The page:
Another battle in the decade-long saga over internet regulation has erupted in Washington. After spending so much time with these issues, it can be hard for us to remove ourselves from the daily skirmishes, and listen to what actual consumers think about these issues. That is why NCTA conducted a survey with Morning Consult to take the consumer temperature on the issue of internet regulation. And while politics may be as divided as ever in our country, consumers share a strong bipartisan consensus that the government should let the internet flourish without imposing burdensome regulations.
The Morning Consult survey of 2,194 registered American voters shows that the majority of consumers across all political affiliations prefer that the government apply a light-touch when regulating the internet. The results further show that a strong majority believe the government should not regulate internet access as a public utility because such regulation would decrease private investment and worsen innovation.
When asked about the role of the federal government in regulating access to the internet, 78 percent of Americans said that either “the government should have a light touch approach that allows regulators to monitor the marketplace and take action if consumers are harmed or that the government should not regulate the internet at all.
Broken out by political affiliation, this same survey question revealed that a majority of Democrats, Independents, and Republicans agree that light-touch regulation is better for the internet with 55 percent of Democrats and 52 percent of Republicans and Independents preferring a light touch approach to internet regulation.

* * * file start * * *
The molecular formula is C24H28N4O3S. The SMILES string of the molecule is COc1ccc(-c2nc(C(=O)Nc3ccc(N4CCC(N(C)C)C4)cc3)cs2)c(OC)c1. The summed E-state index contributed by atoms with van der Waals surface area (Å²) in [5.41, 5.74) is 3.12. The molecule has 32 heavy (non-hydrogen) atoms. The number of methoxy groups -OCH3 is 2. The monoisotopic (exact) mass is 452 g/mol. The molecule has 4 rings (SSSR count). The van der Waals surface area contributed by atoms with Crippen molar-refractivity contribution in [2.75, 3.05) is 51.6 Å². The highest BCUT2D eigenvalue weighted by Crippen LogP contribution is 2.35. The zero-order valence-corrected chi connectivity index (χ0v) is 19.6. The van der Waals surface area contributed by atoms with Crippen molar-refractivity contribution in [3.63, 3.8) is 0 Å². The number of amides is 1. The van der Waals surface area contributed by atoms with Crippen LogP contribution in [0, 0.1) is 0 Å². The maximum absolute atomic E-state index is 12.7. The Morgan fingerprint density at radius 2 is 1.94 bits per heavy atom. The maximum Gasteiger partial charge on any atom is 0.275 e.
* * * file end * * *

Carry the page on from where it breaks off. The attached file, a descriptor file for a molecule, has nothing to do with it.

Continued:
And perhaps most convincing, over half of Americans said the “internet should not be considered a public utility and regulated by the federal government.”
In addition to preferring a light-touch approach to the internet, respondents agreed by 2:1 that internet regulations would decrease private sector tech investments. Specifically, 40 percent said that if the government were to regulate Internet access as a utility, tech investments would decrease with only 20 percent saying investments would increase. Similar numbers were seen when asking whether tech innovation would worsen under utility style internet regulation, with 43 percent saying innovation would get worse and only 21 percent saying it would get better.
Results of the survey can be found here.
Morning Consult Conducted a survey of 2,194 registered voters April 20th and April 24th, 2017. The data were weighted to approximate a target sample of registered voters based on age, race/ethnicity, gender, educational attainment, region, annual household income, home ownership status and marital status. The survey has a margin of error +/- 2%.